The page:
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A letter sent to the Correctional Service Canada (CSC) on Monday – and shared with The Globe and Mail – summarized the experiences of 33 prisoners held in the federal jailer’s Pacific region who said they couldn’t access basic treatment for the highly addictive class of drugs that includes fentanyl and oxycodone. (DanHenson1/Getty Images/iStockphoto)
A letter sent to the Correctional Service Canada (CSC) on Monday – and shared with The Globe and Mail – summarized the experiences of 33 prisoners held in the federal jailer’s Pacific region who said they couldn’t access basic treatment for the highly addictive class of drugs that includes fentanyl and oxycodone. (DanHenson1/Getty Images/iStockphoto)

Canada’s prison agency to review treatment of inmates with opioid addictions Add to ...

Canada’s prison agency said it will review the way it treats inmates with opioid addictions in light of a series of accusations from B.C.-based prisoners.

A letter sent to the Correctional Service Canada (CSC) on Monday – and shared with The Globe and Mail – summarized the experiences of 33 prisoners held in the federal jailer’s Pacific region who said they couldn’t access basic treatment for the highly addictive class of drugs that includes fentanyl and oxycodone.

The Globe queried the CSC about the letter shortly after it was sent. The response was immediate: “The Correctional Service of Canada takes these allegations very seriously and will undertake a review of the application of opiate substitution therapy policy.”

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Prisoners’ Legal Services (PLS), a Vancouver-based law clinic devoted to prison issues, brought the inmates’ concerns forward in the 14-page letter. Some prisoners reported waiting months and even years to receive opiate substitution therapy, which generally consists of methadone or Suboxone. “I’m very glad to hear that CSC is taking our concerns seriously and will be undertaking a review,” said PLS legal advocate Nicole Kief. “We look forward to being consulted, and hope that CSC will also consult with prisoners who have been directly affected by these issues. And, given the urgency of the situation, we hope the review will happen immediately and will result in all prisoners who need treatment receiving it.”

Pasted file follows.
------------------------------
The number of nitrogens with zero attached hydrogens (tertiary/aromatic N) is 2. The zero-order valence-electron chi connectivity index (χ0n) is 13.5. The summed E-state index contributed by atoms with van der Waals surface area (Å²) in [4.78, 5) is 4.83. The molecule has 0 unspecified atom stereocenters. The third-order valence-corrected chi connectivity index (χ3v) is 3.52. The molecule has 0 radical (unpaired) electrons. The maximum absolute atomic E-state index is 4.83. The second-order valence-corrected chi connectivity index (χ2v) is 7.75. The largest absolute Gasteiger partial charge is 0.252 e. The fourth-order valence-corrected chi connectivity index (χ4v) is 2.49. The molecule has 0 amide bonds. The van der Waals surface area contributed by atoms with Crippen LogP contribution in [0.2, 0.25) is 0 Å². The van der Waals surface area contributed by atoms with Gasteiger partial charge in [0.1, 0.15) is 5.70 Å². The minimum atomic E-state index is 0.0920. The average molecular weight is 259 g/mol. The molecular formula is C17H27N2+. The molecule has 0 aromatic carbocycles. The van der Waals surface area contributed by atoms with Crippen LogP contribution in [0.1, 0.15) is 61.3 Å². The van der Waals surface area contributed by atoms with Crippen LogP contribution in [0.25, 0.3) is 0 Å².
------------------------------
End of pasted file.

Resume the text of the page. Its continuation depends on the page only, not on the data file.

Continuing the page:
One prisoner, identified only as Joel, told PLS he was waiting three years on a waitlist for Suboxone to treat his heroin addiction. “He is set for release in mid-July and fears … becoming a victim in the fentanyl crisis,” the letter states.

Others fortunate enough to receive the treatments say prison staff often cut them off cold-turkey, with devastating health effects. Austin Curtin, an inmate at Matsqui Institution, told PLS he was taking Suboxone successfully for three months when a nurse spotted something white in his mouth and suspected him of diverting his medication, a serious concern in prisons settings where prescription medications fetch inflated black-market prices and are often acquired by threat of violence. Mr. Curtin said the substance was not diverted Suboxone but a piece of a hard-boiled egg he’d eaten before seeing the nurse. His explanation did not allay the nurse’s concerns, however, and his Suboxone regimen was terminated without any kind of tapering.

“Mr. Curtin reports that he experienced heavy sweats, cold shakes, diarrhea, stomach cramps, headaches, insomnia and restless arms and legs, but despite numerous healthcare requests, he received no help managing his withdrawal symptoms,” the letter states.

Prisoners claim the decision to pull these medications is often based on flimsy evidence and inmates are given “no meaningful opportunity to defend themselves” – a violation of fundamental justice principles enshrined in the Charter, according to Ms. Kief.

In an e-mailed response, CSC spokeswoman Sara Parkes said involuntary tapering cannot be used as a form of discipline and must only be carried out where an inmate doesn’t comply with the treatment program or presents a safety risk. “Diversion of methadone or Suboxone … even in very small amounts may lead to significant adverse effects, including respiratory depression and even death,” Ms. Parkes wrote.

Roughly 920 of the 14,639 inmates currently in CSC custody are receiving opiate substitution therapy, up from 779 in the 2015-16 fiscal year. In the 2014-15 fiscal year, the most recent period for which figures were available, there were six fatal overdoses in federal prisons, an increase from two deaths the previous year.

“It’s a difficult issue,” correctional ombudsman Ivan Zinger said. “I’m certainly of the view that there’s an increased demand for methadone and Suboxone. CSC has increased access but it is probably insufficient to meet the demand.”

In response to one inmate's grievance, a warden confirmed a supply shortage exists, according to the letter. It states that one inmate, who has been waiting a year for methadone, was informed the opiate substitution therapy program is “significantly beyond capacity.”

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